The popular use of epidemiology in nutrition requires that the tools used are accurate. If conclusions are drawn for associations between dietary intake and other variables the whole study is flawed when the results are incorrect.
Estimating under-reporting of energy intake in dietary surveys using an individualised method
Rennie et al British Journal of Nutrition , 2007, 97, 1169-76
This study compares a method of estimating under reporting using individualised estimates of energy requirements, against the Goldberg cut-off method in measuring under reporting of energy intake in the 2000 National Diet and Nutrition Survey and against doubly labelled water measures of Total Energy Expenditure in the National Diet and Nutrition Survey feasibility study.
Assessments of diet in epidemiological studies are usually based on self-report methods but the validity of these methods is dependent on the accuracy with which participants record their dietary intake. The Under-reporting of energy intake by self-reported dietary methods is well recognised. The methods used to estimate under reporting in population-based studies commonly assume a sedentary lifestyle.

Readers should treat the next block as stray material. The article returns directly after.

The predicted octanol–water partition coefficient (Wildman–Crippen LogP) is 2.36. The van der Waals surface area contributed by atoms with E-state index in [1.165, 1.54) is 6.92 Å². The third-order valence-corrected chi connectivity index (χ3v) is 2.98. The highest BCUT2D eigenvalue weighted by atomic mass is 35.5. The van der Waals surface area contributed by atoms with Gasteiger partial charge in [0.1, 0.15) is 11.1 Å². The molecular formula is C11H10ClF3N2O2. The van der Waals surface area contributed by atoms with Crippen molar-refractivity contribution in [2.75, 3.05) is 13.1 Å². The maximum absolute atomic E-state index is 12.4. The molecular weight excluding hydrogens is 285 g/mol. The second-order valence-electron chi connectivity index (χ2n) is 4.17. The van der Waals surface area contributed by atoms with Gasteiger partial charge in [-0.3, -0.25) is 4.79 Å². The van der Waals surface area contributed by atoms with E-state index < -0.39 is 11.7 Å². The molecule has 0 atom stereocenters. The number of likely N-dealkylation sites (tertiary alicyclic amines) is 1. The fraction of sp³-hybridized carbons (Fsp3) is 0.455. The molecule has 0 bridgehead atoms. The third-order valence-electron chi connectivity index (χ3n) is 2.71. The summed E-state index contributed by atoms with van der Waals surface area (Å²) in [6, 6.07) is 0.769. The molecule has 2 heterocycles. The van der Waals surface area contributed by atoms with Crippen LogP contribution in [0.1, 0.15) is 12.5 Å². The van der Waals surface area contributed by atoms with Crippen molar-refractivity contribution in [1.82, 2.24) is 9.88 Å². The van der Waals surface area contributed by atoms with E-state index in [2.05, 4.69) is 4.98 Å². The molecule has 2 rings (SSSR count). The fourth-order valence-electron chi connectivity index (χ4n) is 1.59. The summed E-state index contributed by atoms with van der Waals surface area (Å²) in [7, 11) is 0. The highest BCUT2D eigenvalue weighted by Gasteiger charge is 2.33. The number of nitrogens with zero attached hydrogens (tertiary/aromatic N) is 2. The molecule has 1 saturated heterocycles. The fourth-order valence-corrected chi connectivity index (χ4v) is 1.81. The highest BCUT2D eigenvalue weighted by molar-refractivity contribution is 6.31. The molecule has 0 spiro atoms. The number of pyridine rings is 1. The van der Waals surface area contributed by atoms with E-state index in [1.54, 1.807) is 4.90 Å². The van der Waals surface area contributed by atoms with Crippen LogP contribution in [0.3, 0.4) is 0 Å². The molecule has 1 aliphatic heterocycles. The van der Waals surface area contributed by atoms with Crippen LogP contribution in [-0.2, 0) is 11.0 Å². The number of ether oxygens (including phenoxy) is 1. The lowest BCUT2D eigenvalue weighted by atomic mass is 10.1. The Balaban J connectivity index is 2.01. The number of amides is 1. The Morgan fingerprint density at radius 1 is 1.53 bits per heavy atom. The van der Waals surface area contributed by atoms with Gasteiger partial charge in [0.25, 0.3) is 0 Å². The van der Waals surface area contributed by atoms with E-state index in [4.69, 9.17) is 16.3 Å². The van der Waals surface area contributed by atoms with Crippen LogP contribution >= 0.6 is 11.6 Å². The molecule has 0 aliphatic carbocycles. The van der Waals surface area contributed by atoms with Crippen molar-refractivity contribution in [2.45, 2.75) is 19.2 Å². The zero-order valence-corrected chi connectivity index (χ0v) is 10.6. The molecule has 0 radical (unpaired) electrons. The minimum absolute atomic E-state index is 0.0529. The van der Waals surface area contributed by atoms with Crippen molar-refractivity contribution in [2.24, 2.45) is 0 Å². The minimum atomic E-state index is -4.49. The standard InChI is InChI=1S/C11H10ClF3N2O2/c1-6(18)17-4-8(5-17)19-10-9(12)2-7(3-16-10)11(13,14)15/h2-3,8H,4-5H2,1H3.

This study in a population aged 19-64 years compares estimated under reporting using individualised estimates of energy requirements with a population cut-off based on minimum energy needs. Physical activity diaries and 7d weighed dietary records were completed concurrently. Mean daily energy intake was calculated from the dietary records.
Reported physical activity was used to define each subject’s activity level, and then to calculate estimated energy requirements from published equations. The doubly-label led water) method provides an accurate measure of total energy expenditure
Most commonly, reported dietary intake is expressed as a multiple of BMR estimated from equations and a cut-off applied, below which subjects arc identified as low-energy reporters (Goldberg et al . This is usually applied to individuals, and the Goldberg cut-off technique was devised primarily to define under reporting under reporting in groups level. It is excellent for under reporting in sedentary subjects, but less useful in subjects with higher energy expenditures. This method introduces systematic bias in a mixed population
By the individual method under reporting was approximately 27 % of energy needs in men and 29% in women, with 75% of men and 77% of women classified as under-reporters. Using the population method 80 and 88% were classified as under-reporters respectively. When subjects who reported their eating being affected by dieting or illness during dietary recording were excluded, under reporting was 25 % of energy needs in both sexes. As one would expect under reporting was higher in overweight and obese men and women compared with their lean counterparts Under reporting of energy intake must be considered in dietary surveys.
- Martin Eastwood